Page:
Pop Art Myths
10 June to 14 Septembre 2014
Tickets on sale now
Alma-Tadema and Victorian Painting
in the Pérez-Simón Collection
From 25 June to 5 Octobre 2014
Jacob Ochtervelt was baptised in Rotterdam in 1634. According to Houbraken, he trained in the studio of the painter Nicolaes Berchem (where he possibly coincided with Pieter de Hooch) between 1646, the year that Berchem returned from Italy, and 1655, when Ochtervelt is again documented in Rotterdam, marrying Dirkje Meesters that year. His earliest works reveal the influence of the Italianate painters including his master Berchem, Jan Baptist Weenix and Ludolf de Jongh. From the mid-1650s Ochtervelt began to paint genre scenes located in gardens with classical buildings, works that are notable for the monumental figures and which recall the style of Karel du Jardin. They also use a dramatic, almost theatrical lighting characteristic of the Dutch Caravaggisti. Ochtervelt gradually created his own style in which the figures and in particular the textures of the draperies are painted with great care and painstaking detail in a manner close to that of Frans van Mieris the Elder. Ochtervelt’s principal contribution to Dutch genre painting lies in his interiors of wealthy bourgeois houses, including The Grape Seller (Hermitage, St. Petersburg), and Street Musicians at a Doorway (Saint Louis Art Museum) in which groups of figures, usually musicians or street vendors are seen through a doorway on the street. Such scenes, usually located on the threshold of a house, allowed the artist to explore contrasts and connections between figures of different social classes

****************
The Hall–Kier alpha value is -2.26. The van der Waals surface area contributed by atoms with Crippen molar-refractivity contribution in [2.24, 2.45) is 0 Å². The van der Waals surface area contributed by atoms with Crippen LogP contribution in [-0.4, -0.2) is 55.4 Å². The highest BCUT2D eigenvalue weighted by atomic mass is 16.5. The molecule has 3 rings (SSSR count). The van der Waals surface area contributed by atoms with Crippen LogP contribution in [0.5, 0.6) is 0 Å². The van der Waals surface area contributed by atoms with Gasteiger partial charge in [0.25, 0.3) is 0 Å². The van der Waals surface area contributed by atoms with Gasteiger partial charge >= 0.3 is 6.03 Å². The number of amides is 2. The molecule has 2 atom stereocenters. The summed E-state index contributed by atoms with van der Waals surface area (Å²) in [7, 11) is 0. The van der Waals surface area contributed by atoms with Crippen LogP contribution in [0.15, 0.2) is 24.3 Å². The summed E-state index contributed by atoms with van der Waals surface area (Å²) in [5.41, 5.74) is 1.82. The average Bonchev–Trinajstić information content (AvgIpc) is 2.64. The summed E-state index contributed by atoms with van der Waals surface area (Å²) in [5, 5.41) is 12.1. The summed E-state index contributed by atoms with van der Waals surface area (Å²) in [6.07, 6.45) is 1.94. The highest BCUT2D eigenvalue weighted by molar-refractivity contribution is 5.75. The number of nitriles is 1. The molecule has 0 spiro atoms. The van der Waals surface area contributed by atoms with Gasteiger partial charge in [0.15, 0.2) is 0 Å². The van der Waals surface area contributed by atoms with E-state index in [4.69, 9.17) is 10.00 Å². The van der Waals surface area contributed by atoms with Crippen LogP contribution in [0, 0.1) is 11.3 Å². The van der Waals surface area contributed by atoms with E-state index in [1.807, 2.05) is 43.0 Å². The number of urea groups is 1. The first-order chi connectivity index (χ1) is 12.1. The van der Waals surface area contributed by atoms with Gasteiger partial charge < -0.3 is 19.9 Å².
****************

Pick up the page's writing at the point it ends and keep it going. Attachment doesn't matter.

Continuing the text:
It. is not known at what date Ochtervelt entered the guild of Saint Luke in Rotterdam, but in 1667 he is mentioned among the candidates for presidency for the period 1667 to 1669. In 1674 he moved to Amsterdam where he worked until his death in 1682. His late works conform to the more elaborate style of Dutch art of the last third of the 17th century when the classicising manner became to prevail over Dutch realism.